Recipe for a Successful Brainstorm
Our recipe for a successful brainstorm is constantly changing, and that’s a good thing! It’s how we consistently present novel concepts that excite our clients. Here is one recipe that has proven to deliver tasty results.
- 1 subject matter expert. This is a producer who has developed a full understanding of the client’s product and need.
- 1 notetaker. The notetaker can be anyone who can take notes while also adding to the conversation.
- 1 realist. The realist will bring us down to earth at certain points in our brainstorm. While we are going for volume of ideas, do not underestimate the value of the realist.
- A mix of 2-3 regulars and crazies. The idea folks!
- 1 writer, editor, or director. This person can think linearly and will start putting pieces together during the brainstorm.
- 1 note card (per attendee) with 5 or 6 practical points about the project.
- 1 moderator with a secret note-card listing constraints.
Preheat an interesting space to a comfortable temperature. Not too cold or participants may get uncomfortable, and not too hot or they may get sleepy. Ideally, this would be a novel space, one that is not your everyday environment but also one that is free of over-the-top distractions like noise or foot traffic. At MAKE, we like to head to Steinman Park when the weather is nice for a change of scenery.
Once you’re in the perfect space, start by cracking the big picture into a bowl for everyone to take in. Sprinkling on too many details can cause inconsistencies in the dough and keep it from rising. A brainstorm is most often used for overarching concepts so let’s start there, with the big picture: Here’s the client. Here’s what they do. Here’s what they want to accomplish.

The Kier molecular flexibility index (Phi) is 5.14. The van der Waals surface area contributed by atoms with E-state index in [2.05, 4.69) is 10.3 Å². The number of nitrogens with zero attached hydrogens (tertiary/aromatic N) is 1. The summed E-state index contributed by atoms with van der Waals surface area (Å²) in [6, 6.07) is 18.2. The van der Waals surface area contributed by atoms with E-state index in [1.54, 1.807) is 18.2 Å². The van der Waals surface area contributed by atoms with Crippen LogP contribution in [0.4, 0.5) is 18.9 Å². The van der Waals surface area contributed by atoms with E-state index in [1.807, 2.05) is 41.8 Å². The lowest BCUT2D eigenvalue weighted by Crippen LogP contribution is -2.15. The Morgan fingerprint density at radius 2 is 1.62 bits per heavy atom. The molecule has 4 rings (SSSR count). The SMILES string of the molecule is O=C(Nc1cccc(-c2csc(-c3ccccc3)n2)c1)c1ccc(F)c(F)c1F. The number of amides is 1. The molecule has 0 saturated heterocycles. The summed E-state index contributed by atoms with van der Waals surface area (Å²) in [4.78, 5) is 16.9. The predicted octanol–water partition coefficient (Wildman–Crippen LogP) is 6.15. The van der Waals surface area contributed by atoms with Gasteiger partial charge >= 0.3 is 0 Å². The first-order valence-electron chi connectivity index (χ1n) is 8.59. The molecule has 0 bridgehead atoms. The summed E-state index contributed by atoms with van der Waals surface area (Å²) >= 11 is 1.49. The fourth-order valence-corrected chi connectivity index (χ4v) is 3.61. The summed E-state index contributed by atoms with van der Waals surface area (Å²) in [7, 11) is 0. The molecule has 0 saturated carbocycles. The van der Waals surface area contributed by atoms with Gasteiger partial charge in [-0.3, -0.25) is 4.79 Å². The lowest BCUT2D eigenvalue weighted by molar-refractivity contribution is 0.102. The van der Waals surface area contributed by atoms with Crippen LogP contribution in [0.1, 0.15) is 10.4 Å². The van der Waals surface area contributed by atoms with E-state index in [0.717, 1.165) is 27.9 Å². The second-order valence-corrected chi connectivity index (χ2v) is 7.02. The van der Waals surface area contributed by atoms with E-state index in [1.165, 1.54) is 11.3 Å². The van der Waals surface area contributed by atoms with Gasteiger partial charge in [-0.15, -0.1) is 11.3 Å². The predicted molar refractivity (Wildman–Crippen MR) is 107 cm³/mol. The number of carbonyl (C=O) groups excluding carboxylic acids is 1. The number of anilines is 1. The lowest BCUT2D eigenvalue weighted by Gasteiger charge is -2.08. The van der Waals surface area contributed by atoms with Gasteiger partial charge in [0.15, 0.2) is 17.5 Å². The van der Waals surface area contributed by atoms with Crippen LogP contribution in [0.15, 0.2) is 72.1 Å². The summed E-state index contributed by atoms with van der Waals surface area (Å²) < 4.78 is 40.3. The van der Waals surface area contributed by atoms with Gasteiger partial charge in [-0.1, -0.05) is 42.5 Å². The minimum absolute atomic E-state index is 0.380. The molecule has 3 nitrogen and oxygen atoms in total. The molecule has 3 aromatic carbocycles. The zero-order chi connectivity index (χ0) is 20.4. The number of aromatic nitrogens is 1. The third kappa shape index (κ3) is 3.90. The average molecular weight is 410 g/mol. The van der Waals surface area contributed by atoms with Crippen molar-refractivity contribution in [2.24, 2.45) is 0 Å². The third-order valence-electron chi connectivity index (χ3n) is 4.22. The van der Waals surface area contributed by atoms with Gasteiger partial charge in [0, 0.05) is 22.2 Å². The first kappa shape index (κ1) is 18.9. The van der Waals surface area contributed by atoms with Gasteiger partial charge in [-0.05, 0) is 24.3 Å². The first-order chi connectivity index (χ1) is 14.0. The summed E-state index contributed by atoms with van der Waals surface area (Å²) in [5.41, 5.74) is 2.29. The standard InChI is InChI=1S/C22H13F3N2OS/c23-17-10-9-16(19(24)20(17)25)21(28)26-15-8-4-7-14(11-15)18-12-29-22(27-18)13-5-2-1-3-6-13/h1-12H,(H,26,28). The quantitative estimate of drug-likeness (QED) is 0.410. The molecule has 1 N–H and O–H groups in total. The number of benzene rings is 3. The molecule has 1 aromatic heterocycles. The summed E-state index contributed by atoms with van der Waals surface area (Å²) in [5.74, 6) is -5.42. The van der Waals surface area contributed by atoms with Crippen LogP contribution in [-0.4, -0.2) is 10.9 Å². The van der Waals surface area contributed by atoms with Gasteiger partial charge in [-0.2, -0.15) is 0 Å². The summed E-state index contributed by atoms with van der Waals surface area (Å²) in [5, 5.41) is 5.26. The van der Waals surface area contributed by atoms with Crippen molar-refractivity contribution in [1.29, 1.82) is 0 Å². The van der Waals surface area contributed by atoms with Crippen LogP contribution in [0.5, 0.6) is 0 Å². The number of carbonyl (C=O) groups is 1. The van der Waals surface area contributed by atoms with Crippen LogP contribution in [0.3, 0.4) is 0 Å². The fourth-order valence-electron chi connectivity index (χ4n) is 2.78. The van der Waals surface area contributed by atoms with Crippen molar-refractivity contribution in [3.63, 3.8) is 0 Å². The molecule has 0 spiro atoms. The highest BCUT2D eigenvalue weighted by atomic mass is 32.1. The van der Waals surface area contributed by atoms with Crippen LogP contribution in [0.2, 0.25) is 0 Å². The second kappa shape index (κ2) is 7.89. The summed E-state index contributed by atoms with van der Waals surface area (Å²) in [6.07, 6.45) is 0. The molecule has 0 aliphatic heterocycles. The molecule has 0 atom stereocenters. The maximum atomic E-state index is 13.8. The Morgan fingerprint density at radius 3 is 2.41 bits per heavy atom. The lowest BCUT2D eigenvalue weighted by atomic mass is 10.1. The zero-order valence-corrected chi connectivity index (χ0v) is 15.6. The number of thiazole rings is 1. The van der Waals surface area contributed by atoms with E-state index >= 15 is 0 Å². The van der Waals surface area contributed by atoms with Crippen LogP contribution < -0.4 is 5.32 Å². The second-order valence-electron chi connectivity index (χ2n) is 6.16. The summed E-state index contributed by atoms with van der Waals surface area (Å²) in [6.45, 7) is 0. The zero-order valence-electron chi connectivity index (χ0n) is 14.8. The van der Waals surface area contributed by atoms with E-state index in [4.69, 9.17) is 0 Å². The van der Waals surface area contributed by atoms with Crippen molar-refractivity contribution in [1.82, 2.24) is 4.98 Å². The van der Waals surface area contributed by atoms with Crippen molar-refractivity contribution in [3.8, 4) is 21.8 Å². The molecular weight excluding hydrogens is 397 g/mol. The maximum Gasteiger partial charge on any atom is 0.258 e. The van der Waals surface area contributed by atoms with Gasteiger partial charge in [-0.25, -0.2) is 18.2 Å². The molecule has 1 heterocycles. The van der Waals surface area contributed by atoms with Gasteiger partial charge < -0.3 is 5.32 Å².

Next, hand out the practical point note cards. The points I like to use are:
- Target audience
- Target medium
- Essense of message
- Style or tone of message/brand
- What you want someone to do and/or feel
These can be taken directly from your creative brief and are best when simplified to a single sentence. Note cards work great for easy reference and force you to keep the info short. Keep the info on the card to a need-to-know basis. We don’t need all of the details all at once to generate concepts. Remember, your brainstorm group is off working on tons of projects and won’t necessarily benefit from having too many details, instead it may limit their imagination. What you want to do is present a landscape to the creatives from which patterns can emerge.
Don’t add any constraints yet. Wait until you get the pure ideas first. Constraints revert people from creative to technical thinking. That conversion is an important part of the process but we don’t want to go there yet.